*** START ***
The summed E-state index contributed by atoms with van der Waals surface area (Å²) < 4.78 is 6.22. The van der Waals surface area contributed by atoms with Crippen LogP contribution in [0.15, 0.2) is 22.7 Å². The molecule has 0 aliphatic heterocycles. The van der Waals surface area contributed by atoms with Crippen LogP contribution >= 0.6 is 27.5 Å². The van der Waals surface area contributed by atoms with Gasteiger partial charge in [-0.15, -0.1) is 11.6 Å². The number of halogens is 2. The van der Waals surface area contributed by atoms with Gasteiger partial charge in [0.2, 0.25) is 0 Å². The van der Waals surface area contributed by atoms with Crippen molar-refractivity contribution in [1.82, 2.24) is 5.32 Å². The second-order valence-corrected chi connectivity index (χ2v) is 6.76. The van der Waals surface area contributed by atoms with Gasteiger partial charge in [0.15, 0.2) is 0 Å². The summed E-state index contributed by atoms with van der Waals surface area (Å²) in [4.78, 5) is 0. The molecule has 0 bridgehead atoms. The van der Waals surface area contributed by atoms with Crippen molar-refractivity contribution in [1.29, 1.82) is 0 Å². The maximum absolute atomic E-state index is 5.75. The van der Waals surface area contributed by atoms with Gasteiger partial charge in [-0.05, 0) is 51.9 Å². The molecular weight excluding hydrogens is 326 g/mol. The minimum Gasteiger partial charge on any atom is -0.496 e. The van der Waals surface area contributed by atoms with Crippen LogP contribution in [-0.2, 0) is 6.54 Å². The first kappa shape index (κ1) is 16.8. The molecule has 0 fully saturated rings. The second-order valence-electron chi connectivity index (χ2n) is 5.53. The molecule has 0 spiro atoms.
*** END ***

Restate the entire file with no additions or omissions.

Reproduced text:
The summed E-state index contributed by atoms with van der Waals surface area (Å²) < 4.78 is 6.22. The van der Waals surface area contributed by atoms with Crippen LogP contribution in [0.15, 0.2) is 22.7 Å². The molecule has 0 aliphatic heterocycles. The van der Waals surface area contributed by atoms with Crippen LogP contribution >= 0.6 is 27.5 Å². The van der Waals surface area contributed by atoms with Gasteiger partial charge in [-0.15, -0.1) is 11.6 Å². The number of halogens is 2. The van der Waals surface area contributed by atoms with Gasteiger partial charge in [0.2, 0.25) is 0 Å². The van der Waals surface area contributed by atoms with Crippen molar-refractivity contribution in [1.82, 2.24) is 5.32 Å². The second-order valence-corrected chi connectivity index (χ2v) is 6.76. The van der Waals surface area contributed by atoms with Gasteiger partial charge in [0.15, 0.2) is 0 Å². The summed E-state index contributed by atoms with van der Waals surface area (Å²) in [4.78, 5) is 0. The molecule has 0 bridgehead atoms. The van der Waals surface area contributed by atoms with Crippen molar-refractivity contribution in [1.29, 1.82) is 0 Å². The maximum absolute atomic E-state index is 5.75. The van der Waals surface area contributed by atoms with Gasteiger partial charge in [-0.05, 0) is 51.9 Å². The molecular weight excluding hydrogens is 326 g/mol. The minimum Gasteiger partial charge on any atom is -0.496 e. The van der Waals surface area contributed by atoms with Crippen LogP contribution in [-0.2, 0) is 6.54 Å². The first kappa shape index (κ1) is 16.8. The molecule has 0 fully saturated rings. The second-order valence-electron chi connectivity index (χ2n) is 5.53. The molecule has 0 spiro atoms.